Retirement Commissioner calls on Government to fess up on "dumb debt" credit card statements; wants more financial literacy funding for schools. Your view?

Retirement Commissioner calls on Government to fess up on "dumb debt" credit card statements; wants more financial literacy funding for schools. Your view?

By Amanda Morrall

Retirement Commissioner Diana Crossan openly challenged New Zealand banks to take the lead in tackling "dumb debt" by amending credit card policies and statements to show the long-term costs of borrowing on a minimum repayment basis.

Speaking at a financial literacy conference in Wellington Tuesday, Crossan said she would applaud the first bank to voluntarily change the way statements are displayed to discourage users from rolling over debt month to month and racking up high interest.

"Think of the impact it would have on consumers if they could see how long it actually takes to repay their debt,'' Crossan told the more than 150 participants attending the 2011 financial literacy forum.

Relative to other countries, New Zealand credit card users carrying interest are modest however records indicate the nation has more than NZ$12 billion in consumer debt.

It is estimated that of the $5 billion spent each month on credit cards, the unpaid balance of $3 billion collects more than $650 million in interest each year, the conference was told. (see chart below for credit card debt growth).

Regulators in the United States recently passed a law requiring credit card lenders to change the way information appears on statements to credit card holders to achieve greater transparency about how much interest would add, over time, to unpaid balances. A similar move afoot in Australia.

Crossan said it had been proven that highlighting the minimum amount owing act as a "psychological anchor" for consumers to repay their debt on that basis, thus prolonging their financial misery.

Critics however suggest a change in the way credit card debt is presented would not have the intended effect on the grounds that the high administrative costs involved would simply be passed along to the consumer. 

Crossan, who has become an internationally recognised crusader for financial literacy, also issued a separate challenge to Government: to free up money to make financial literacy an entrenched part of the New Zealand curriculum.

Although Crossan acknowledged these were tough times for Government, she argued the "return on investment" by introducing and teaching financial literacy at an early stage would be "significant.'' She said the Retirement Commission (which changes in name Sept.1 to the Commission for Financial Literacy and Retirement Income) would continue to make early education a priority.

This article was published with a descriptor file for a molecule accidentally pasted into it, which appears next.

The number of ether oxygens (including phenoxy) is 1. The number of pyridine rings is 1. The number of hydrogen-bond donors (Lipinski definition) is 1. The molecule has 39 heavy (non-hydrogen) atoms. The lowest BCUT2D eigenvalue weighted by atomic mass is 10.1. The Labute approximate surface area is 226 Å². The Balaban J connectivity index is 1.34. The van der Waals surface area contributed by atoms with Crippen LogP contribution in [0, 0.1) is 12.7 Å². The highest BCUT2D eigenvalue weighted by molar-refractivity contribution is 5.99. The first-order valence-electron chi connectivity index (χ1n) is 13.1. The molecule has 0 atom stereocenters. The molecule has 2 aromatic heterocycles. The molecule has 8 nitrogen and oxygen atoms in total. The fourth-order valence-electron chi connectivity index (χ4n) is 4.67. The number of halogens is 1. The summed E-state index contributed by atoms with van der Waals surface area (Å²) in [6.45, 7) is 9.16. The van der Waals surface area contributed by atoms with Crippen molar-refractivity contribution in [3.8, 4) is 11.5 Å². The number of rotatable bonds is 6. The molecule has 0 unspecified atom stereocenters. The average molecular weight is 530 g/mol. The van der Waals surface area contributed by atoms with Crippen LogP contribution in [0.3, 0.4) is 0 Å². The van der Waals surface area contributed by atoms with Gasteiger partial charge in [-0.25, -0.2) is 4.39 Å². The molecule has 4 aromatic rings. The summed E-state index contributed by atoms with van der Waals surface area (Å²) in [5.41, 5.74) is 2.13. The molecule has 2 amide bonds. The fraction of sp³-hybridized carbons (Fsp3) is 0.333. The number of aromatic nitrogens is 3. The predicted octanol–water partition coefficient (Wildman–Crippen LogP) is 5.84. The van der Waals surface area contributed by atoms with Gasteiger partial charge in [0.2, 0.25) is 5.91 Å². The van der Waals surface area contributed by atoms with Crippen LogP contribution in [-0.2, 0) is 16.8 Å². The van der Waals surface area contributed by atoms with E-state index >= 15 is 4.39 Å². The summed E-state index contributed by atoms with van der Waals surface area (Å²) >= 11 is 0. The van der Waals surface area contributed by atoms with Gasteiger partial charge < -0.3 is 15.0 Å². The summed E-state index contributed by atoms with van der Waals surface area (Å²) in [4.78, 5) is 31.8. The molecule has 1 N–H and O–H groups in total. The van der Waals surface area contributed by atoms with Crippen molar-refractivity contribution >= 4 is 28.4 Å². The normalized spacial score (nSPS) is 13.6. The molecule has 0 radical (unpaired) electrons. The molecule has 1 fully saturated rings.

Budget cuts

Crossan said financial literacy efforts have suffered because of recent budget cuts.

“Budget cuts have seen central funding for financial education drastically reduced and that is a great shame. We believe teaching kids about money now will result in higher savings and lower debt levels in the future.

“We have seen first hand how children have benefited from lessons about the concepts of budgeting, saving and investing. It would be a big step backwards to lose the momentum we have created through lack of funding."

Crossan said Australia recently announced a $10 million funding programme over five years to get financial education into the classrooms.

“This is one Australian example we should definitely follow. In an ideal world we would like to see all New Zealand school children learn financial skills alongside numeracy and literacy. In 2011, it’s unfair for children to leave school without the skills they need to live in today’s complex financial world.''

According to the New Zealand Union of Students' Association, student loan debt is more than NZ$10 billion, growing a rate of rate of $1 billion a year.

 

We welcome your help to improve our coverage of this issue. Any examples or experiences to relate? Any links to other news, data or research to shed more light on this? Any insight or views on what might happen next or what should happen next? Any errors to correct?

We welcome your comments below. If you are not already registered, please register to comment.

Remember we welcome robust, respectful and insightful debate. We don't welcome abusive or defamatory comments and will de-register those repeatedly making such comments. Our current comment policy is here.

2 Comments

Comment Filter

Highlight new comments in the last hr(s).

My grandfather used to tell us about the great depression. In 1920 he wrote"the good times have gone, I can never imagine them returning."

In the 30's he had to get on a train to Napier every month to visit the Bank manager in Napier,to show him his monthly expenditure and to tell him, no he couldn't pay off the debt but he could pay the interest and to get his approval before settling his accounts for the month. He had a decent farm with lots of equity.

 He came out of this experience with a deep mistrust of the banking system. Suspicious of banks motives and a fear of debt that satyed with him all his life.

 Welcome to the great depression part II.

There are many similar stories. And the mistrust of banks is well placed!